From the end of the 19th century the word began to take on its more familiar meaning, a machine that carries out computations.The Online Etymology Dictionary gives the first attested use of "computer" in the "1640s, [meaning] "one who calculates,"; this is an "... The Online Etymology Dictionary states that the use of the term to mean "calculating machine" (of any type) is from 1897." The Online Etymology Dictionary indicates that the "modern use" of the term, to mean "programmable digital electronic computer" dates from "...
Peripheral devices include input devices (keyboards, mice, joystick, etc.), output devices (monitor screens, printers, etc.), and input/output devices that perform both functions (e.g., the 2000s-era touchscreen).
Peripheral devices allow information to be retrieved from an external source and they enable the result of operations to be saved and retrieved.
The earliest counting device was probably a form of tally stick.
Later record keeping aids throughout the Fertile Crescent included calculi (clay spheres, cones, etc.) which represented counts of items, probably livestock or grains, sealed in hollow unbaked clay containers.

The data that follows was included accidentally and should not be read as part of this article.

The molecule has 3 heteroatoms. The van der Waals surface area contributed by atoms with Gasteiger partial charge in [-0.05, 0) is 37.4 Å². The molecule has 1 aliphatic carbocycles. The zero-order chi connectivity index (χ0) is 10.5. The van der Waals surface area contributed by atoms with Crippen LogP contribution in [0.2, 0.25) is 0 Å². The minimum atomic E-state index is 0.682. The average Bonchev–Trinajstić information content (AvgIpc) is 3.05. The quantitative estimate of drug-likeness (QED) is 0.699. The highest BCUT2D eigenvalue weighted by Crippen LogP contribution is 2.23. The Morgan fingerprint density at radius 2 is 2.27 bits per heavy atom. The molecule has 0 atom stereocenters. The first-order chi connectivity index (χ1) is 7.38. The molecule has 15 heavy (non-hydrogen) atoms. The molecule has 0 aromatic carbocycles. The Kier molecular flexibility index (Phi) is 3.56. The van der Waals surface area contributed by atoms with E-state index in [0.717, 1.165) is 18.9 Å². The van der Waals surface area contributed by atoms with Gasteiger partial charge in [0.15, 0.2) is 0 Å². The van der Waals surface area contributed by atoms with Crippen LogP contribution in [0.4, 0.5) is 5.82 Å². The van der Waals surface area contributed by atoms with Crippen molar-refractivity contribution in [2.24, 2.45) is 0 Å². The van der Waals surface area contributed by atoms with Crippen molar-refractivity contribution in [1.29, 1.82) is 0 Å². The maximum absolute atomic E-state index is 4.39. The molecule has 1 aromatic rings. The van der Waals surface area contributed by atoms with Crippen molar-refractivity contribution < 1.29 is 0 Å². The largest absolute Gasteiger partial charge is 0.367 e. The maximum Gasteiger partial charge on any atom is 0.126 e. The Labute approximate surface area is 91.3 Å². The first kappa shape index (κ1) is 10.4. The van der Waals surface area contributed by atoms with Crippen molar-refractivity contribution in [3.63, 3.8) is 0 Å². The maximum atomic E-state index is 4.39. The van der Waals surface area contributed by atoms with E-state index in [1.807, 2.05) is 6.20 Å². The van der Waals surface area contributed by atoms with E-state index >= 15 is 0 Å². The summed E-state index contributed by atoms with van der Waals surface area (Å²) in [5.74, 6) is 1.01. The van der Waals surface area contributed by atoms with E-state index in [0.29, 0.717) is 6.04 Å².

Since then, many other forms of reckoning boards or tables have been invented.
In a medieval European counting house, a checkered cloth would be placed on a table, and markers moved around on it according to certain rules, as an aid to calculating sums of money.
1945 under this name; [in a] theoretical [sense] from 1937, as Turing machine".
Devices have been used to aid computation for thousands of years, mostly using one-to-one correspondence with fingers.
The abacus was initially used for arithmetic tasks.
The Roman abacus was developed from devices used in Babylonia as early as 2400 BC.
The sector, a calculating instrument used for solving problems in proportion, trigonometry, multiplication and division, and for various functions, such as squares and cube roots, was developed in the late 16th century and found application in gunnery, surveying and navigation.